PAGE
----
(CDC): Interactive tool on when to test yourself and how long to quarantine if exposed to corona


(CDC) contains an interactive tool on when to test yourself and how long to quarantine if exposed to corona

The CDC finally has a simple interactive tool that tells you when to test yourself and how long to quarantine if exposed to COVID. Here's how it works.

The CDC advises waiting a few days after being exposed to the rapid test.

The CDC has released a new test that tells you the best time to get tested, how long to isolate, and whether to wear a mask if exposed to COVID.

The tool only requires answering a few simple questions, which results in you getting answers in 3-4 clicks.

Insider reporter Hilary Brook tried it out, and she explained how to use it.

After two years of confusing instructions about when to isolate or quarantine for COVID-19, how to test, when to re-emerge in the community, and how long the masking lasts next, the Centers for Disease Control and Prevention has finally built a simple 3-4 click tool to determine exactly how long to isolate and wear a mask around other people, if you have:

You have been exposed to someone with COVID-19, or

You have been tested for COVID-19 yourself.

Like an online test, the tool is a more personalized and straightforward approach than the detailed, loaded guidelines the CDC came up with last winter.

Here are the steps on how to use the handy new tool.

Head to the isolation and isolation page on the CDC website and click Get Started.

CDC Isolation and Isolation Page Image

A blue and white popup should load on your screen. Click the option that relates to your situation: Was the test result positive, or were you just exposed to someone else with COVID?

Screenshot of the CDC quarantine tool

If you have been exposed to someone with COVID-19 and have already contracted the virus, you may not test positive until several more days have passed. During this incubation period, you can inadvertently pass the infection to others.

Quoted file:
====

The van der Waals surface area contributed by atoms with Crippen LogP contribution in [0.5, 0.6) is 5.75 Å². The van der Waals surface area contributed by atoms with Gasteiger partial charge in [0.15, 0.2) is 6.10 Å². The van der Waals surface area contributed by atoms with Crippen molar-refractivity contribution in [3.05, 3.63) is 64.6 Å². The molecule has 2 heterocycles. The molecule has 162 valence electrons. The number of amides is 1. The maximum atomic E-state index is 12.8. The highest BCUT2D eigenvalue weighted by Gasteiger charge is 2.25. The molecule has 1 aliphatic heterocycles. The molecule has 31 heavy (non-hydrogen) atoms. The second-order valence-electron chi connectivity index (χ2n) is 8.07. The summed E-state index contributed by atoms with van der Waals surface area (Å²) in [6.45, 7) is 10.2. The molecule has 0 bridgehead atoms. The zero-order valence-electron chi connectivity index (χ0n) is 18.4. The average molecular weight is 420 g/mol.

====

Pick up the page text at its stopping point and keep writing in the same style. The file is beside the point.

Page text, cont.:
Be careful for ten days, regardless of whether you have been exposed or have tested positive.

If you've been around someone with COVID, but they haven't tested positive yourself, the tool will ask whether or not you've had COVID recently.

A previous delta infection cannot necessarily protect you from the currently circulating Omicron variant and its sublines. Still, an initial condition with Omicron may mean that you are well protected against reinfection, at least for now.

If you've had COVID in the last 90 days, the tool suggests that you don't need to isolate it at home — unless you develop telltale symptoms of the virus. You also do not need to take the test.

For those who haven't been exposed to a COVID infection recently, the tool suggests getting a test six days after your exposure, and wearing a mask for ten days around other people, to keep any potential germs to yourself:

If you test positive for COVID, the test will ask you whether or not you have symptoms.

If you have symptoms of COVID-19, the tool will calculate how long you need to be isolated based on when your symptoms started and whether you have a fever. If you have a fever, the tool asks you to stay at home for at least five full days and reassess the situation.

Screenshot of CDC isolation tool - if you have a fever that can't be counted yet.

If you don't have a fever, the tool recommends staying home for six days since symptoms began and then wearing a mask around others for the remaining four days to keep contagious.

Most people become infected before they become infected and remain that way for about a week, but individual cases vary.

Suppose you show no signs or symptoms of infection (widespread with COVID). In that case, the tool will calculate how long you need to isolate based on when you test, recommend a full six days at home after testing positive, then wear a mask for four days after that, when it's around others.

Regardless of which option applies to you, the goal is to keep germs to yourself (by isolating, then masking others who may get sick) for at least ten full days of testing positive, exposure to COVID, or showing symptoms.

0/Post a Comment/Comments